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Evolution of Synapse Complexity and Diversity

Proteomic studies of the composition of mammalian synapses have revealed a high degree of complexity. The postsynaptic and presynaptic terminals are molecular systems with highly organized protein networks producing emergent physiological and behavioral properties. The major classes of synapse proteins and their respective functions in intercellular communication and adaptive responses evolved in prokaryotes
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Motor Circuits in Action: Specification, Connectivity, and Function

Mammalian motor behavior is enabled by a hierarchy of interleaved circuit modules constructed by interneurons in the spinal cord, sensory feedback loops, and bilateral communication with supraspinal centers. Neuronal subpopulations are specified through a process of precisely timed neurogenesis, acquisition of transcriptional programs, and migration to spatially confined domains. Developmental and
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Bit by Bit: The Darwinian Basis of Life

All known examples of life belong to the same biology, but there is increasing enthusiasm among astronomers, astrobiologists, and synthetic biologists that other forms of life may soon be discovered or synthesized. This enthusiasm should be tempered by the fact that the probability for life to originate is not known. As a guiding principle in parsing potential examples of alternative life, one should
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Rats Recall Past to Make Daily Decisions

 UCSF scientists have identified patterns of brain activity in the rat brain that play a role in the formation and recall of memories and decision-making. The discovery, which builds on the team's previous findings, offers a path for studying learning, decision-making and post-traumatic stress syndrome.  In the journal Science this week (online May 3, 2012), the UCSF researchers demonstrated
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Timing to Perfection: The Biology of Central and Peripheral Circadian Clocks

The mammalian circadian system, which is comprised of multiple cellular clocks located in the organs and tissues, orchestrates their regulation in a hierarchical manner throughout the 24 hr of the day. At the top of the hierarchy are the suprachiasmatic nuclei, which synchronize subordinate organ and tissue clocks using electrical, endocrine, and metabolic signaling pathways that impact the molecular
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Rats Match Humans in Decision-Making That Involves Combining Different Sensory Cues

The next time you set a trap for that rat running around in your basement, here's something to consider: you are going up against an opponent whose ability to assess the situation and make decisions is statistically just as good as yours.   A Cold Spring Harbor Laboratory (CSHL) study that compared the ability of humans and rodents to make perceptual decisions based on combining different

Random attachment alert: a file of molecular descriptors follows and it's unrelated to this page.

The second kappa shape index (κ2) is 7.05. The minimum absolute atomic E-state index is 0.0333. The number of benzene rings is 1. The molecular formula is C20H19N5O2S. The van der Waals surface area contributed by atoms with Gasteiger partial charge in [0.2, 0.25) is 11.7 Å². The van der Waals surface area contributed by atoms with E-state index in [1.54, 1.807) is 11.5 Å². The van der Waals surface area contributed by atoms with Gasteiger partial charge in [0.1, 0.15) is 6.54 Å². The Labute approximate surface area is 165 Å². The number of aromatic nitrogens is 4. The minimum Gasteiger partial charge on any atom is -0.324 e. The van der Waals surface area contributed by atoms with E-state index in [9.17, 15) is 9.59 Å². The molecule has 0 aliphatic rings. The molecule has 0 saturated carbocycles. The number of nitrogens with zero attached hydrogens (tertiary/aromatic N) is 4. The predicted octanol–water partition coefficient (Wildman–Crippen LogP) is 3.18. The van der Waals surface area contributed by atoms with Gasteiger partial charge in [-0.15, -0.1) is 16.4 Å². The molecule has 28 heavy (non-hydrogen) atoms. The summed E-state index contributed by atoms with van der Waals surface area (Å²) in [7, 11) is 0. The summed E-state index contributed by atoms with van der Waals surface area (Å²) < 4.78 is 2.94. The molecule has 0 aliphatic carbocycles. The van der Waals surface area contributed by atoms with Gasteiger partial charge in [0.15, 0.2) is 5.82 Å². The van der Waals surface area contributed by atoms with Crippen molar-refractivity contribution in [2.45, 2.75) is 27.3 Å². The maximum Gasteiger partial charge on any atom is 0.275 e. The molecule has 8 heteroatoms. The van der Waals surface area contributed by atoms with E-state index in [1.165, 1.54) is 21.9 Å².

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Rethinking the Emotional Brain

The author, LeDoux, proposes a reconceptualization of key phenomena important in the study of emotion—those phenomena that reflect functions and circuits related to survival, and that are shared by humans and other animals. The approach shifts the focus from questions about whether emotions that humans consciously feel are also present in other animals, and toward questions about the extent to which
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Neural development: Epigenetic regulation of asymmetry

The brains of many species demonstrate structural and functional bilateral asymmetry, yet the underlying molecular mechanisms are mostly unknown. In the Caenorhabditis elegans nervous system, the lineages arising from the two daughter cells of a particular blastomere known as ABarap produce a different cell on each side of the body: a motor neuron on the right and an epithelial cell on the left. Here,
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Scientists Prove Plausibility of New Pathway to Life's Chemical Building Blocks

For decades, chemists considered a chemical pathway known as the formose reaction the only route for producing sugars essential for life to begin, but more recent research has called into question the plausibility of such thinking. Now a group from The Scripps Research Institute has proven an alternative pathway to those sugars called the glyoxylate scenario, which may push the field of pre-life chemistry
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Scientists Discover New Clue to Chemical Origins of Life

Organic chemists at the University of York have made a significant advance towards establishing the origin of the carbohydrates (sugars) that form the building blocks of life.  A team led by Dr Paul Clarke at York has re-created a process which could have occurred in the prebiotic world.  They have made the first step towards showing how simple sugars -- threose and erythrose -- developed.
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